“Oh yes, he’s the male lion they’ve brought here with us. I pulled a thorn from his paw some years back, and he’s been as gentle as a lamb to me and my friends ever since. Here-” Andy reaches out and rubs a week’s worth of sweat and. . . dust. . . on your tunic, “if you try to play with Gilbert now, he should know you as a friend. Go ahead!”
You hesitantly approach the cells in which the two lions are held. They didn’t have childrens’ picture books back then — how are you supposed to know which lion is the male?
If your thought process runs, “Long hair? What a total woman,” turn to page 10.
If you have a surprisingly progressive concept of gender norms for that time period, turn to page 52.
– – – – – –
I’ve already thrown historical accuracy out the window, so you walk over to the bars of the long-haired lion’s cage. It looks up at you and bares its fangs.
“Careful, old man,” the Zookeeper taunts, “she’s a vicious one.”
You rub your hand on your tunic and extend it through the bars. The lion skulks over to you, sniffs, and. . . licks your hand before allowing you to scratch behind his ear. And you’re quite relieved to do so.
“Good Gilbert,” you say, as he rubs his cheek against your hand then rolls over on to his back.
Lavina looks sidelong at the Zookeeper, then walks over to you.
“It’s good to see someone who knows how to be kind to animals,” she says, “Gilbert isn’t always so friendly with strangers.”
To try to be charming, turn to page 43.
To point towards the semi-private empty cell while raising your eyebrows and going “eh? EH?” turn to page 50.
– – – – – –
“I’m not really that strange by Roman standards. I’m just a little odd y’see.”
She laughs. You’re glad you finally got a chance to use that line. She reaches in and scratches Gilbert’s belly with you.
“Next challengers,” a voice from the hallway calls, “prisoner and a lion.”
By the time you look up, the other guard has already grabbed Androcles and begun leading him down the hallway towards the arena.
“Oh, poor dear,” Lavina says, “he’s never hurt a fly. He doesn’t deserve to have his death made a spectacle of.”
In addition to trying to win Lavina’s affections, you can’t deny that Androcles just did you a solid. The other guard returns, moving in the direction of the animal cages. Thinking quickly, thanks to the blood pumping through both of your heads, you unlock Gilbert’s cage and take hold of his collar.
“I’ve got this one,” you say, and lead the lion out to the arena.
On your way back, the Zookeeper confronts you. He may be the first man in recorded history with frosted tips.
“Step off, grandpa; I’ve been loosening her up since early this morning, and once I lure her in to that empty cell, she’ll be eating out of the palm of my hand.”
To haul off and clock him (or maybe sundial him,) turn to page 20.
To try just calling him a dick again, turn to page 5.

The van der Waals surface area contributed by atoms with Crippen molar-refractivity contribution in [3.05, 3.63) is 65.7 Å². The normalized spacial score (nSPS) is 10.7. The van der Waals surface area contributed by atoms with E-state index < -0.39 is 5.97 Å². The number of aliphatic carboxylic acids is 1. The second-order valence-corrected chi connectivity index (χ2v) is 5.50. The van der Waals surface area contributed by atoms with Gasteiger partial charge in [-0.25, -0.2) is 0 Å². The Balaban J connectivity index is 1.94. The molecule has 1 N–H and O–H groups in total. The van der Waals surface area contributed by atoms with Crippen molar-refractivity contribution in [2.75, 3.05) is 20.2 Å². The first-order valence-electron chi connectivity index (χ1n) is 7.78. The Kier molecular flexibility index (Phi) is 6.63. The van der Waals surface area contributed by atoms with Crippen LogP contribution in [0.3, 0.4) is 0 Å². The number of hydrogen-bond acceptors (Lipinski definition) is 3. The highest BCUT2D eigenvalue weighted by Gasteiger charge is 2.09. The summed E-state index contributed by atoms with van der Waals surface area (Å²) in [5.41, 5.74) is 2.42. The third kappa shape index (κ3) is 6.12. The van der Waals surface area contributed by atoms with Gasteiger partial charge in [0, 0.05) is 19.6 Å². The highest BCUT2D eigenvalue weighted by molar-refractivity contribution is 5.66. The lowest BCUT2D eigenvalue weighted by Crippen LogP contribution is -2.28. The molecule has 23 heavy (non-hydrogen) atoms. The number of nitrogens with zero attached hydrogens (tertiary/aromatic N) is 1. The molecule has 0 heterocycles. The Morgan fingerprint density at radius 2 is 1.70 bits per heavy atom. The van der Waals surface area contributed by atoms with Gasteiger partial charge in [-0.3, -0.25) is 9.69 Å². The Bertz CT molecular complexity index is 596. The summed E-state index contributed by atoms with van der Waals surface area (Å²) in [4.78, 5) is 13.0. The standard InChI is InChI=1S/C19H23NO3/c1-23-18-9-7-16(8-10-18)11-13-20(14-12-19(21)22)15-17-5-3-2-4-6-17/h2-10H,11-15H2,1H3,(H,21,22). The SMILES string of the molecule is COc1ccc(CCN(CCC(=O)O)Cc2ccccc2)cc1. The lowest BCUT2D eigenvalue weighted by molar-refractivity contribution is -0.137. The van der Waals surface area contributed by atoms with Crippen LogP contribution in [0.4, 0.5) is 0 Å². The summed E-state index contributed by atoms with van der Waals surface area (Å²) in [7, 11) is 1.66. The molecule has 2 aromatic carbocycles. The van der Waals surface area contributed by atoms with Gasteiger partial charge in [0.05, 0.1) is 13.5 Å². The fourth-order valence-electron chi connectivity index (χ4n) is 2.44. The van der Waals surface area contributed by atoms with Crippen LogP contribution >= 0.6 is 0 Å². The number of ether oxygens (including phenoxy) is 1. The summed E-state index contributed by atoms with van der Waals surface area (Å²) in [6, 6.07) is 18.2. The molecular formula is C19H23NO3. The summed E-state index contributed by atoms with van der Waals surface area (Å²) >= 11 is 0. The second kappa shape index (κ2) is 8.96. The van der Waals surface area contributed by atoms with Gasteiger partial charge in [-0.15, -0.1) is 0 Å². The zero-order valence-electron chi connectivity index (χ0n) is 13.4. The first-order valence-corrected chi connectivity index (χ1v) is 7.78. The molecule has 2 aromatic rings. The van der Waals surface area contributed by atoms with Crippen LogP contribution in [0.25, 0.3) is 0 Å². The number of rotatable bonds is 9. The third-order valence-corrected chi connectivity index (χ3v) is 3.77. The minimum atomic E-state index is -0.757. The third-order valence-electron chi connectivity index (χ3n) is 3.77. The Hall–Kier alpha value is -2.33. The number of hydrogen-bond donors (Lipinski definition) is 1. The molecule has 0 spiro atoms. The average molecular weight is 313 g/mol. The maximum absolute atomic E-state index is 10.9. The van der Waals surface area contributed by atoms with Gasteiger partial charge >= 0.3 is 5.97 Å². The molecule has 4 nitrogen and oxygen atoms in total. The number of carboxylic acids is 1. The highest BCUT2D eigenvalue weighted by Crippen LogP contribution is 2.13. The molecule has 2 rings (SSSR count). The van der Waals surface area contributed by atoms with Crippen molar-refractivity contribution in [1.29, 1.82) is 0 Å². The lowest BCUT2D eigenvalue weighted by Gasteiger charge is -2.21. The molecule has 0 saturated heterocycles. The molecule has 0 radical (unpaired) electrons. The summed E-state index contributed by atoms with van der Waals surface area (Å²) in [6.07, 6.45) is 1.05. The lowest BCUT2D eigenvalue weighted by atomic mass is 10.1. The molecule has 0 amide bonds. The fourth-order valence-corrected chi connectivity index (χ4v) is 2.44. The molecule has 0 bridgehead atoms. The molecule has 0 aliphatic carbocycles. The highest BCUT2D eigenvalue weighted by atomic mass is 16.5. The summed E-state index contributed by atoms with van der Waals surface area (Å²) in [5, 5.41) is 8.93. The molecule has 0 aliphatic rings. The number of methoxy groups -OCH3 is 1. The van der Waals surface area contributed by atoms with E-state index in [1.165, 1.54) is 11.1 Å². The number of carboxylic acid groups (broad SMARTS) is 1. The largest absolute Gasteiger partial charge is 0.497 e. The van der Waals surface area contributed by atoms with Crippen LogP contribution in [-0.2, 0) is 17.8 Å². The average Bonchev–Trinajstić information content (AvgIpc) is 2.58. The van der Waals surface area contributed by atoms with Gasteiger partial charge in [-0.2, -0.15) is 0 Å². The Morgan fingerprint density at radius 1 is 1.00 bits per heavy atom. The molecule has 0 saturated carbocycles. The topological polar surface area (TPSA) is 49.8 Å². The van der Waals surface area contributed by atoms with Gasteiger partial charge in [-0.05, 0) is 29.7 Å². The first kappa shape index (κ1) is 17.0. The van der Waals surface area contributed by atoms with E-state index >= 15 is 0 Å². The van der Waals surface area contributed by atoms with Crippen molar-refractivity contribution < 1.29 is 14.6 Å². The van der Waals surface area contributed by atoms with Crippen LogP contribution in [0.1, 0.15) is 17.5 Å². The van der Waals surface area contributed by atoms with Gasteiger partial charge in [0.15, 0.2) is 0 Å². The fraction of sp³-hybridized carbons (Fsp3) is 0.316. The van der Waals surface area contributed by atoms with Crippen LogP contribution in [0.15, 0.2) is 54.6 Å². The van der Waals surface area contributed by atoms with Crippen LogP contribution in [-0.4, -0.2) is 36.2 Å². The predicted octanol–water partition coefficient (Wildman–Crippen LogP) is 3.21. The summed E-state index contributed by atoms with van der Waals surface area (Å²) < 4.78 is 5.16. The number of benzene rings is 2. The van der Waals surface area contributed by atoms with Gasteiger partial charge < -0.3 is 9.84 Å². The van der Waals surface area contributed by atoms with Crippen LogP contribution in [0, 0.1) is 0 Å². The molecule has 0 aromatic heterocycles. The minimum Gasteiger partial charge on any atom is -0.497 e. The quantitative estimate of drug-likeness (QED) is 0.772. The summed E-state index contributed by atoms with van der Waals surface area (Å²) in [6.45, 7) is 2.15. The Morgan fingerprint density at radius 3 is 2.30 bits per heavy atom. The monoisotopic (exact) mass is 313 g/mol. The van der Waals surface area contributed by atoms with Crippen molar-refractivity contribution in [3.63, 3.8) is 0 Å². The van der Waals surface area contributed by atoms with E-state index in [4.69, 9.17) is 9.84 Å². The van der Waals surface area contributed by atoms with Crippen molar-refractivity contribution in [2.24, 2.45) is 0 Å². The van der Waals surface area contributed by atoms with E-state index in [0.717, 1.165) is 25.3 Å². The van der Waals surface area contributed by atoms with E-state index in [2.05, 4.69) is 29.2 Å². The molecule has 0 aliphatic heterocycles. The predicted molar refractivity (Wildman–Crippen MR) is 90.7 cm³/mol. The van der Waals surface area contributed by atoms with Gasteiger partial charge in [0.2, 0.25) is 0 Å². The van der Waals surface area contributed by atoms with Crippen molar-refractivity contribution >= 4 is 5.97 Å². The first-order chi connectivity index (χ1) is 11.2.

To try saying something snappy about his dick, turn to page 33.
– – – – – –
“Well, you’re probably right about that. I hear that when it comes to knowing the palm of your hand, you’re pretty in-phallus-able.”
Not bad; you’re no Oscarus Wildeus, but it’s clever enough to catch the guy flat-footed and leave him searching for something to say. Which is just enough time for the Colosseum’s announcer to come running in from the arena, guard at his side, pointing furiously at the Zookeeper.
“That pathetic lion you’ve brought us is DANCING with the prisoner!” he shouts. “The audience is getting bored and will start asking for refunds if we go another minute with everybody’s throats in tact out there! Go and whip it a few times! Order it to fight! Go!”
The guard and announcer lead the Zookeeper, without the color from his face, out to the arena. You proceed back to the cells where it’s just you and Lavina.
“That was a wonderful thing you did, saving Andy like that,” she says.
That empty cell seems like a trashy approach to things now that you know the Zookeeper had the same idea. And besides, it’s covered in ‘dust.’ Hardly a romantic venue.
“Look,” you say, “I think there’s a way that I can-”
You’re cut short by a roar of applause from outside, accompanied by Andy darting back in to the room.
“What’s going on out there?” Lavina asks Andy.
“Once the Zookeeper arrived and started provoking Gilbert. . . well, he didn’t smell like a friend. But least the crowd’s happy.”
“They won’t be the only ones,” you say, “put your chains back on. I’ve an idea.”
They do so, and you lead them to the door, which opens on to. . . your friend the other guard.
“There’s been a mistake on the delivery forms — you know how those new scribes are, right? These two are a novelty act who’re actually supposed to go to the Caligulasseum instead. Mind if I escort them?”
The guard looks at you, looks at the prisoners, then shrugs and goes back to watching the arena through a small window.
“If you really want to miss this dancing lion, hey, your loss.”
– – – – – –
When you’ve made it a few blocks from the Colosseum with Lavina hanging off your arm, Androcles tugs nervously on your tunic.
“Are you really just going to deliver us to the Caligulasseum? What sort of brutal contest goes on there?”
“Well, they treat Christians slightly differently,” you say with a wink. “Don’t worry, friend; I’ll make sure that they throw you to the cougars.”